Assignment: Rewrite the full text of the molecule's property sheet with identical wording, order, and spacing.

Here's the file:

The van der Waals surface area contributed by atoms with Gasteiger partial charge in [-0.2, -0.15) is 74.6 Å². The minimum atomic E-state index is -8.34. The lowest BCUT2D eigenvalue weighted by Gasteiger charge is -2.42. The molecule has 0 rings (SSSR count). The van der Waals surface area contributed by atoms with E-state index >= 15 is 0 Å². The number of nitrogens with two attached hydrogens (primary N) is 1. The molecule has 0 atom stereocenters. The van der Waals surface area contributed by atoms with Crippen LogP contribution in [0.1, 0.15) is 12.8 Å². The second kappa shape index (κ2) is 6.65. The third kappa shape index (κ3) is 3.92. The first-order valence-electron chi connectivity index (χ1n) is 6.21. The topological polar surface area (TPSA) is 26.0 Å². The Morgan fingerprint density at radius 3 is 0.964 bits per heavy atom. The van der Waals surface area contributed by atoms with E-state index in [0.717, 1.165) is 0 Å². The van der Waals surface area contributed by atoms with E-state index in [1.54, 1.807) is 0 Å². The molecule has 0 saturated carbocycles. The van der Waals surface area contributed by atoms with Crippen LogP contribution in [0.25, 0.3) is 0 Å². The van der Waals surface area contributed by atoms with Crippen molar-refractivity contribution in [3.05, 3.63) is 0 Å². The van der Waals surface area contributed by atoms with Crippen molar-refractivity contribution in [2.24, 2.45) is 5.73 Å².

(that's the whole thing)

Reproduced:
The van der Waals surface area contributed by atoms with Gasteiger partial charge in [-0.2, -0.15) is 74.6 Å². The minimum atomic E-state index is -8.34. The lowest BCUT2D eigenvalue weighted by Gasteiger charge is -2.42. The molecule has 0 rings (SSSR count). The van der Waals surface area contributed by atoms with E-state index >= 15 is 0 Å². The number of nitrogens with two attached hydrogens (primary N) is 1. The molecule has 0 atom stereocenters. The van der Waals surface area contributed by atoms with Crippen LogP contribution in [0.1, 0.15) is 12.8 Å². The second kappa shape index (κ2) is 6.65. The third kappa shape index (κ3) is 3.92. The first-order valence-electron chi connectivity index (χ1n) is 6.21. The topological polar surface area (TPSA) is 26.0 Å². The Morgan fingerprint density at radius 3 is 0.964 bits per heavy atom. The van der Waals surface area contributed by atoms with E-state index in [0.717, 1.165) is 0 Å². The van der Waals surface area contributed by atoms with E-state index in [1.54, 1.807) is 0 Å². The molecule has 0 saturated carbocycles. The van der Waals surface area contributed by atoms with Crippen LogP contribution in [0.25, 0.3) is 0 Å². The van der Waals surface area contributed by atoms with Crippen molar-refractivity contribution in [3.05, 3.63) is 0 Å². The van der Waals surface area contributed by atoms with Crippen molar-refractivity contribution in [2.24, 2.45) is 5.73 Å².